Let the doctor know if antinausea drugs don’t seem to be working. Report severe vomiting, vomiting that lasts for more than a day, vomiting that occurs within the first hour of taking antinausea medicine or if nausea prevents you from taking in fluids. You may need to be given extra fluids by intravenous or supplemental nutrition to manage the effects of nausea and vomiting.
Find out more about specific drugs and sources of drug information.
You can try many things to cope with nausea and vomiting, including the following.
Try to eat and drink slowly in a peaceful setting. Loose clothing may be more comfortable at mealtime. Fresh air can also help. Relax in an upright position after eating to help ease digestion. Avoid lying down for at least 2 hours after eating.
Avoid mixing hot and cold foods during the same meal. Serve food cold or at room temperature to reduce strong tastes and smells.
Avoid having liquids with meals. Drink fluids 30 minutes before a meal rather than with the meal. Sip water, juices and other caffeine-free liquids (flat ginger ale, sport drinks) throughout the day. Cool liquids may be easier to drink than very hot or very cold liquids. Try to drink at least 8–10 glasses of fluid each day to help prevent dehydration if vomiting.
Eat small meals often throughout the day. Nibble on dry or bland foods, such as crackers, toast, dry cereals, bread sticks, pretzels, bagels, potatoes or yogurt when waking up and every few hours during the day.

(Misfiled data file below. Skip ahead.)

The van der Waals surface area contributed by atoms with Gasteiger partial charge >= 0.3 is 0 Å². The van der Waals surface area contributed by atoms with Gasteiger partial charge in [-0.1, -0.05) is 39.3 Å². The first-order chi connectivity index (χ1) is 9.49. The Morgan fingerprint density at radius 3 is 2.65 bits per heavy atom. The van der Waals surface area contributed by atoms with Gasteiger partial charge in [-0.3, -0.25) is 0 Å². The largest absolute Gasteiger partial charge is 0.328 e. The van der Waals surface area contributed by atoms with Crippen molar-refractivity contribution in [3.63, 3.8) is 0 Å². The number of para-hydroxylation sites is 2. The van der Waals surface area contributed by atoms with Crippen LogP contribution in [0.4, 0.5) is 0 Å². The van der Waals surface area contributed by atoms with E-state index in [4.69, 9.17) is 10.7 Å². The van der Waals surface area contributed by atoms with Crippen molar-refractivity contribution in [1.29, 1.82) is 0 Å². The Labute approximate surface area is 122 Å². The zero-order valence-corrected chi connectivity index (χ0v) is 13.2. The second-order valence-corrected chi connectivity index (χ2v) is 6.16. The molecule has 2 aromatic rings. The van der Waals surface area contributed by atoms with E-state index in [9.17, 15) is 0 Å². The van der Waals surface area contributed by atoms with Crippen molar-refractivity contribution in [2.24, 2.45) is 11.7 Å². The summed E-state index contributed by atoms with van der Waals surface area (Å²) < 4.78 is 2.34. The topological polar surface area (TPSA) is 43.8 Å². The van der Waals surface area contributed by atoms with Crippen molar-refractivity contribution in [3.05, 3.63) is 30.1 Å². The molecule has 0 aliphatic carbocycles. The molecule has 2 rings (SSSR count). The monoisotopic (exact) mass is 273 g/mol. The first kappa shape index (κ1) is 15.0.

If possible, avoid being around foods that produce strong smells when they are being prepared. Avoid acidic foods like vinegar salad dressings, tomatoes and citrus fruit. Avoid gas-producing foods, such as broccoli, cauliflower, cucumbers, green peppers, Brussels sprouts and cabbage. Avoid foods that are overly sweet, greasy, fried or spicy or that have strong smells.
Try eating 3–4 hours before treatment and not right before treatment. If necessary, have a light snack before treatment. Wait a few hours after treatment before eating again. Eat before getting hungry because hunger can increase nausea.
Keep the mouth clean by rinsing with club soda before and after meals and especially after vomiting. Remove dentures or partial dentures on chemotherapy treatment days. Sometimes objects in the mouth can make a person feel like vomiting. Brush the teeth at least twice a day to help reduce unpleasant tastes that can make a person feel nauseated.
If nutritional supplements taste too sweet or are too thick, try adding water or milk, drinking them over ice or flavouring them with fruit.
Take slow, deep breaths through the mouth if feeling nauseous. Don’t eat favourite foods when feeling nauseous since a permanent dislike may develop.
If vomiting occurs, try sticking to clear liquids (such as flat soda, broth or juice). Once vomiting settles down, try crackers or plain toast. Then try other liquids, such as milk, soups, puddings or milkshakes.
To avoid anticipatory nausea and vomiting, try to lie down in a quiet place for 15–30 minutes before treatment begins. Place a cool washcloth over the eyes just before receiving chemotherapy. Avoid sounds, sights and smells that cause nausea and vomiting.
Try talking to someone. Chatting can keep your mind busy and will help direct your thoughts away from feeling sick.
Some non-drug methods may help you manage nausea and vomiting. You can try:
These methods may work by affecting your perception of cancer treatment experience or by improving the effectiveness of antinausea drugs. They are used more to help treat anticipatory nausea and vomiting. Clinical trials are studying the role of some of these methods, such as acupuncture or acupressure, in controlling nausea and vomiting.
The Canadian Cancer Society provides helpful information about government income programs, financial resources and other resources available to families struggling to make sense of the personal financial burden they face.